News outlets examine a host of health law issues including new taxes on the rich -- set to soon take effect -- meant to pay for parts of the health law, governors' latest requests on expanding Medicaid, health insurance portability for older workers and dealing with chronic care.
The New York Times: New Taxes To Take Effect To Fund Health Care Law
For more than a year, politicians have been fighting over whether to raise taxes on high-income people. They rarely mention that affluent Americans will soon be hit with new taxes adopted as part of the 2010 health care law. The new levies, which take effect in January, include an increase in the payroll tax on wages and a tax on investment income, including interest, dividends and capital gains. The Obama administration proposed rules to enforce both last week (Pear, 12/8).
The Washington Post: GOP Governors Seek Leeway On Medicaid Expansion
Republican governors are ratcheting up pressure on President Obama to scale back a key provision of his health care law. In a letter to Obama last week, 11 governors asked for a meeting "as soon as possible" to negotiate for greater control over their Medicaid programs. Among other things, the governors want the option of expanding Medicaid -- the state-federal program for the poor and disabled — in a much more modest way than envisioned in the law (Aizenman, 12/8).
The Wall Street Journal: Health Care Law May Free Some Workers To Switch Jobs
The health-care overhaul, whatever its larger merits, might offer some relief for individuals in their 50s and early 60s in the grips of "job lock." That's a term used to describe workers who are unable or reluctant to leave their current jobs for fear they won't be able to find health insurance. Older employees in particular -- who are likelier than younger workers to have health problems and who don't qualify for Medicare until age 65 -- see that uncertainty as a "major barrier" to changing jobs or retiring, says Michael Thompson, New York-based principal of human-resource services at consulting firm PwC (Coombes, 12/10).
California Healthline: Forum Explores Dealing With Chronic Care Under ACA
Chronic health conditions will remain one of the contributing factors to financial and utilization strain on the health care system, but there are a number of steps that can be taken to address them, according to a panel of experts that met recently in San Jose. ... The moderator, physician and health care author Travis Stork, said dealing with chronic conditions may be the most important health care concern of our time. ... Now that health care reform is becoming reality nationally, Stork said, it's time to shift from pilot programs to implementation of the pilots that work (Gorn, 12/10).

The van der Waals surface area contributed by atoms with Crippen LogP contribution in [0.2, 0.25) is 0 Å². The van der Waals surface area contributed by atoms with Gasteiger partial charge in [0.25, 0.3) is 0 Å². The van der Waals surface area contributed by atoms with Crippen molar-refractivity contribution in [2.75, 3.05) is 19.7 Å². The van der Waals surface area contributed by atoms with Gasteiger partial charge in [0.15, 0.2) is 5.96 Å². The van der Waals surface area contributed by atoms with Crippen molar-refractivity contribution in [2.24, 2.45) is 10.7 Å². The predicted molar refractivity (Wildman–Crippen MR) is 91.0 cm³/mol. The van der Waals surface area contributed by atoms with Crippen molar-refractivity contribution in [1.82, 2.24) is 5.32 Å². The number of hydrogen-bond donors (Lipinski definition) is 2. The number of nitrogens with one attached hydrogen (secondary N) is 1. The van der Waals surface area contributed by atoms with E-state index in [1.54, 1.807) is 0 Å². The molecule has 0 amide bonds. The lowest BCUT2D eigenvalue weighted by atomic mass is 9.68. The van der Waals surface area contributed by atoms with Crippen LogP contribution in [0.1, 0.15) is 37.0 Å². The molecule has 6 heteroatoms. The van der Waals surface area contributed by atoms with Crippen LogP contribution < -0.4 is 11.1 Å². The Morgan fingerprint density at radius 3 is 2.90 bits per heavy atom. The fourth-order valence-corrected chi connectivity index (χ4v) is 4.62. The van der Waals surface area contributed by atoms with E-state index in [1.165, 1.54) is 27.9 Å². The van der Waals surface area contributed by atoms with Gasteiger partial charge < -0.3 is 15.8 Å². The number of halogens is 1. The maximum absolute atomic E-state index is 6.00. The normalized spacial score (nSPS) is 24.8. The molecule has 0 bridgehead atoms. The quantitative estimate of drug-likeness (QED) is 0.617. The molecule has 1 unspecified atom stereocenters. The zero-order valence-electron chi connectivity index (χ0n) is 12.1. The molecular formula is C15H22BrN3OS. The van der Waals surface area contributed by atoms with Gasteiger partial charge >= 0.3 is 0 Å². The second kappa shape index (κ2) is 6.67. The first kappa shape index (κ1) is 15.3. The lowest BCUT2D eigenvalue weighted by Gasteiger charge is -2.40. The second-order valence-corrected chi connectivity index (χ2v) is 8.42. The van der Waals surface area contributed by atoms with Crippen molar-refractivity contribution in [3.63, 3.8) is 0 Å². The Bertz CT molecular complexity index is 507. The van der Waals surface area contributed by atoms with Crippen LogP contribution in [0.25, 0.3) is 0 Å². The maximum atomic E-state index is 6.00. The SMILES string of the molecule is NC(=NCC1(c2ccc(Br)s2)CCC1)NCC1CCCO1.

The Boston Globe: Will National Health Reform Close Ethnic And Racial Disparities?
One-third of Hispanics and more than 20 percent of African-Americans nationwide lack health insurance. But the law's provisions -- most of which take effect in January 2014 -- will effectively cut by half the number of African-Americans who are uninsured, and significantly improve coverage rates for Hispanics (Weintraub, 12/9).
Additionally, a former Congressional Budget Office director says GOP governors may be inadvertently enabling a "single-payer" system --
The Hill: Holtz-Eakin: GOP Governors Enabling Single-Payer Health Care
Republican governors are going down a slippery slope toward single-payer healthcare by resisting the key feature of President Obama's health care law, according to conservative economist Douglas Holtz-Eakin. Republican governors have taken a hard line against setting up their own exchanges, which conservatives see as the best chance to undermine President Obama's signature health care law. But as Holtz-Eakin noted in the National Review, that choice gives more power to the federal government. "Conservatives must recognize that establishing a state health-insurance exchange is not acquiescing to ObamaCare," Holtz-Eakin wrote. "It is instead one of the best means available to fight it and to ensure that control remains where it belongs -- in the states and with citizens" (Baker, 12/7).